Forgive me, but what I’m about to say is a little superficial. It’s not easy to be seen in an MX-5.
Sure, the ND-series is the toughest looking generation so far with its sculpted front haunches, swoopy silhouette, and squinty eyes. But my last long-termer, a Chrysler 300 SRT, could awe a mobster.
So I’ve felt a little uneasy to fold away our car’s soft-top. Hairdresser taunts start swirling in my mind. And ceramic white isn’t the most brooding shade of colour.
Of course if your MX-5 ambitions suffer the same anxiety there are ways to avoid this. Firstly, you could buy an MX-5 from Fiat. Its new Abarth 124 Spider hunkers lower over 17-inch wheels, offers four-pipes at its rear, and hide red Brembos behind its front wheels.
You could also venture down the aftermarket path. There is already a plethora of parts available for the MX-5. Though we’re not sure how easy coilovers and a wide-body kit would be to live with, and how well they’d get along with warranty.
Or you can turn to Mazda, like we did, and tick the box for a ‘Kuroi’ pack. Offered across its model range it sprinkles on a slew of exterior parts. In the MX-5’s case, it pastes on a front and rear lip along with 17-inch Y-spoke alloys and a rear spoiler. All finished in black, warranty intact.
Without the risk of making our MX-5 look any blander, we signed up straight away.
How many days were we without a ride? Hardly any. Our local Mazda dealer simply wheeled the car down the road to a Mulgrave panel shop. Here the bits are bolted on in one day, and then the car was ready for pick-up the following afternoon.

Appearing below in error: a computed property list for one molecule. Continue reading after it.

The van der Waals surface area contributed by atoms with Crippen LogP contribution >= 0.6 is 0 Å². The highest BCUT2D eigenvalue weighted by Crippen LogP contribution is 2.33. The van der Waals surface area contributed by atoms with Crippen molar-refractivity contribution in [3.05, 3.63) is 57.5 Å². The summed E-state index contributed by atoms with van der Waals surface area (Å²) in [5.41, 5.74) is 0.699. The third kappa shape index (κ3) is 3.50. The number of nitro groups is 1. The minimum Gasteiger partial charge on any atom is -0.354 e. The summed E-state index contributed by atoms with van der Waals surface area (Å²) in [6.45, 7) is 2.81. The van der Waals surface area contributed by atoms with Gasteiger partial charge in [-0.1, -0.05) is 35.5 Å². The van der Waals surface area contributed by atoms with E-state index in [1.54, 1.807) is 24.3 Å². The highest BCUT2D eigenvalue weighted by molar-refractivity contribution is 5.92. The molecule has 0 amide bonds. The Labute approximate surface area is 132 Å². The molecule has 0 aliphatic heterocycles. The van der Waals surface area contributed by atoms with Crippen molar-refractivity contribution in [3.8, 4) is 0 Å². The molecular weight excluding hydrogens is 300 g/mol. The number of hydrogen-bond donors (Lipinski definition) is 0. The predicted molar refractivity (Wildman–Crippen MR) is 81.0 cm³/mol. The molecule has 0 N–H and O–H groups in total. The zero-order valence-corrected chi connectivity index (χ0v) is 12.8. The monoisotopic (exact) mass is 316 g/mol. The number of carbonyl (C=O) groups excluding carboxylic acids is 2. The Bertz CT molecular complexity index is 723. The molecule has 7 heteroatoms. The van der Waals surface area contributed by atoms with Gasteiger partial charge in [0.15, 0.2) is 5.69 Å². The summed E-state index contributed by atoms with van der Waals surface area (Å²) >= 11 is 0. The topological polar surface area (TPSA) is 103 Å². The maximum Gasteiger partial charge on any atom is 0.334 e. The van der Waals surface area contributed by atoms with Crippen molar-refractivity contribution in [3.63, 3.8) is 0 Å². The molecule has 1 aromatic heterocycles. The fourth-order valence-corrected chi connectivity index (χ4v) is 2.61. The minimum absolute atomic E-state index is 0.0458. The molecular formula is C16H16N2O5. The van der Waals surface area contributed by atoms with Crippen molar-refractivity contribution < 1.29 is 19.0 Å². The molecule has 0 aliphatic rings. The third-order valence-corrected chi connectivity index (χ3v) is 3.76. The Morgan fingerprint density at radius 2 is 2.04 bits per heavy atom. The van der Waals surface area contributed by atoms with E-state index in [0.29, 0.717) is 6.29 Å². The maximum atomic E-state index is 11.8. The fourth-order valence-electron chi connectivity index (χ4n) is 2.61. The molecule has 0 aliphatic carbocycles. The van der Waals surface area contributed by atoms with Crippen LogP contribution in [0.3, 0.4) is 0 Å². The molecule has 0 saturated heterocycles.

We know what you’re thinking. If it’s so easy, you could just order the parts yourself and have a crack in your garage. Well, there isn’t much point if you crunch the numbers.
After scrounging around online I found the bits for $3650, a fair bit cheaper than Mazda’s price of $4031 fitted, which amounts to a decent saving. But the boys at Police Road Panel Service revealed you’ll at least need a nut insert tool to actually fit the pack, which can run up to $200. And after dropping by to see them at work, I figured a couple hundred bucks is what you’ll heap in the swear jar anyway if you’re not a whizz on the tools.
That four grand might not be much on a BMW’s options list, however in our case it amounts to 10 per cent of a MX-5 GT’s price, or $43,851 all up. A hefty slice for some plastic parts and new wheels.
You could snag an Abarth 124 Spider at that cost, and score an extra 50Nm and Brembos in the process. But the Fiat’s nowhere near as pretty.
The Mazda’s new lips and skirts literally underline its sexier face and I’m not the only one who enjoys drinking in its new look. More and more eyes have been locking on to our MX-5 at traffic lights.
If there’s one thing missing, we wish Mazda Oz stole the Bilstein adjustable coilovers from the Club Edition sold over in America. A racier ride height would complete the look.
To our original point, it’s hard to say if the Kuroi pack will ward off hairdresser taunts for good. But it’s as close I’ve come to not caring.
It now has some visual cojones
The person who reversed into it
Heel-toeing. Pedals are made for it.
Fuel this month: 7.19L/100km
Distance this month: 296km